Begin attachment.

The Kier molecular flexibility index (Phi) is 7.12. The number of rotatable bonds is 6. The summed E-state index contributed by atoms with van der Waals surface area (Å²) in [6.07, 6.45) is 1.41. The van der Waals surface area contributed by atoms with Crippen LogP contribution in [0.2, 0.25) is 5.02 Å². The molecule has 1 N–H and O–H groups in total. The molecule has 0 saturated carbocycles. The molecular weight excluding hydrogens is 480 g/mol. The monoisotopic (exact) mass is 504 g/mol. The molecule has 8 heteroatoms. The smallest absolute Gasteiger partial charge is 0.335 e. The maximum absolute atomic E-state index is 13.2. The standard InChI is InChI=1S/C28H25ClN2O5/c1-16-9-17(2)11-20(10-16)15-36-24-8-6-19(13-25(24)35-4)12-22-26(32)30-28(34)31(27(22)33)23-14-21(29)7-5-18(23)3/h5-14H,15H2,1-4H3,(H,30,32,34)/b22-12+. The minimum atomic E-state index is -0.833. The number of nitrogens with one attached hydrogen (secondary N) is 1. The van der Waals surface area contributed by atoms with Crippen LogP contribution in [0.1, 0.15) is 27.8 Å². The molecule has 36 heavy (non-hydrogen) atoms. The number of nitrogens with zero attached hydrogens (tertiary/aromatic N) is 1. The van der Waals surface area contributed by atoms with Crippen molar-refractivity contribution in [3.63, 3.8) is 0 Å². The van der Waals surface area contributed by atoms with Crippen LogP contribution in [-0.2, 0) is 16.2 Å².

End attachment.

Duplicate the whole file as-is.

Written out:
The Kier molecular flexibility index (Phi) is 7.12. The number of rotatable bonds is 6. The summed E-state index contributed by atoms with van der Waals surface area (Å²) in [6.07, 6.45) is 1.41. The van der Waals surface area contributed by atoms with Crippen LogP contribution in [0.2, 0.25) is 5.02 Å². The molecule has 1 N–H and O–H groups in total. The molecule has 0 saturated carbocycles. The molecular weight excluding hydrogens is 480 g/mol. The monoisotopic (exact) mass is 504 g/mol. The molecule has 8 heteroatoms. The smallest absolute Gasteiger partial charge is 0.335 e. The maximum absolute atomic E-state index is 13.2. The standard InChI is InChI=1S/C28H25ClN2O5/c1-16-9-17(2)11-20(10-16)15-36-24-8-6-19(13-25(24)35-4)12-22-26(32)30-28(34)31(27(22)33)23-14-21(29)7-5-18(23)3/h5-14H,15H2,1-4H3,(H,30,32,34)/b22-12+. The minimum atomic E-state index is -0.833. The number of nitrogens with one attached hydrogen (secondary N) is 1. The van der Waals surface area contributed by atoms with Crippen LogP contribution in [0.1, 0.15) is 27.8 Å². The molecule has 36 heavy (non-hydrogen) atoms. The number of nitrogens with zero attached hydrogens (tertiary/aromatic N) is 1. The van der Waals surface area contributed by atoms with Crippen molar-refractivity contribution in [3.63, 3.8) is 0 Å². The van der Waals surface area contributed by atoms with Crippen LogP contribution in [-0.2, 0) is 16.2 Å².